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The Upper Atmosphere


This research is supported by the National Science Foundation, NASA, the Air Force Research Laboratory, and the Office of Naval Research


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We study the Earth's upper atmosphere and ionosphere using high power radars such as the Arecibo and Jicamarca incoherent scatter radars. We also develop and use small coherent scatter radars like the 30 MHz imaging radar interferometer, shown here deployed on St. Croix in the Virgin Islands in support of experiments at Arecibo. One goal of our research is an understanding of the physics of plasma irregularities in the low-, mid-, and high-latitude ionosphere through observation, analysis, and numerical simulation. Another is the development of new techniques for processing radar data such as are involved in in-beam radar imaging. Finally, we seek to understand the composition, energetics, and dynamics of the ionosphere and the systems coupled to it.


T he Upper Atmospheric Facilities program in the Division of Atmospheric Sciences at the National Science Foundation has released a new report describing its current status, scientific contributions, and strategy for continued progress. The report represents a first step toward an integrated management and operations plan. A copy of the report can be found here.

C ornell investigators will be supporting a series of NASA sounding rocket experiments from the Poker Flat Rocket Range in January and February of 2007. The JOULE II and HEX missions are devoted to studying different aspects of the aurora. The Cornell team will be operating the 30 MHz coherent scatter radar imager, which is located at the High Latitude Monitoring Station in Anchorage, Alaska. Radar data will be available in real time in the early morning hours during the experiments.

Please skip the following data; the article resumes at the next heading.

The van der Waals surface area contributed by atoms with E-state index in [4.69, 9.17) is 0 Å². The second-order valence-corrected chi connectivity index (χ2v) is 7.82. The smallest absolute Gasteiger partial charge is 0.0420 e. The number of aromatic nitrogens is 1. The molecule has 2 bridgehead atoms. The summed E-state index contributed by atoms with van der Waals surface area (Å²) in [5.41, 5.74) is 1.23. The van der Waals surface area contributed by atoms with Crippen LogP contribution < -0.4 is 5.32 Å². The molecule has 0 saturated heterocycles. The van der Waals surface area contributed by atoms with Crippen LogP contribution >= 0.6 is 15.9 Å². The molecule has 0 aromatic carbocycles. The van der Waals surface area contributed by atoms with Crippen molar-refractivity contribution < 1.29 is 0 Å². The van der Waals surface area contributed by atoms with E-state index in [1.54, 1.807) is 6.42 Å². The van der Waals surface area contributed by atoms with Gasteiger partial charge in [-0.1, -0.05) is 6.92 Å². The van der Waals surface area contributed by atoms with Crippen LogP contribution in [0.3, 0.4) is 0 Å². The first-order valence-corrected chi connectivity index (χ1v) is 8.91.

The Jicamarca staff have begun publishing a monthly electronic newsletter full of details about activities at the observatory. The current issue of "Inside Jicamarca" can be accessed through this link . The Jicamarca summer student program, which is beginning its second year, is also described here .

A NASA sounding rocket campaign took place in the summer of 2004 from Kwajalein Atoll in the western pacific. The objective was to understand plasma irregularities that occur after sunset and interfere with radio wave propagation during so-called "equatorial spread F" conditions. Experimental results point to a new strategy for forecasting the disruptive events. Details can be found here .


Our research takes us to facilities located throughout the world. Shown above (left to right, top to bottom) are the Arecibo Radio Observatory, the Altair radar on Kwajalein Atoll, the rocket launch site on Kwajalein used during the EQUIS II campaign, and our portable radar installation on St. Croix, USVI.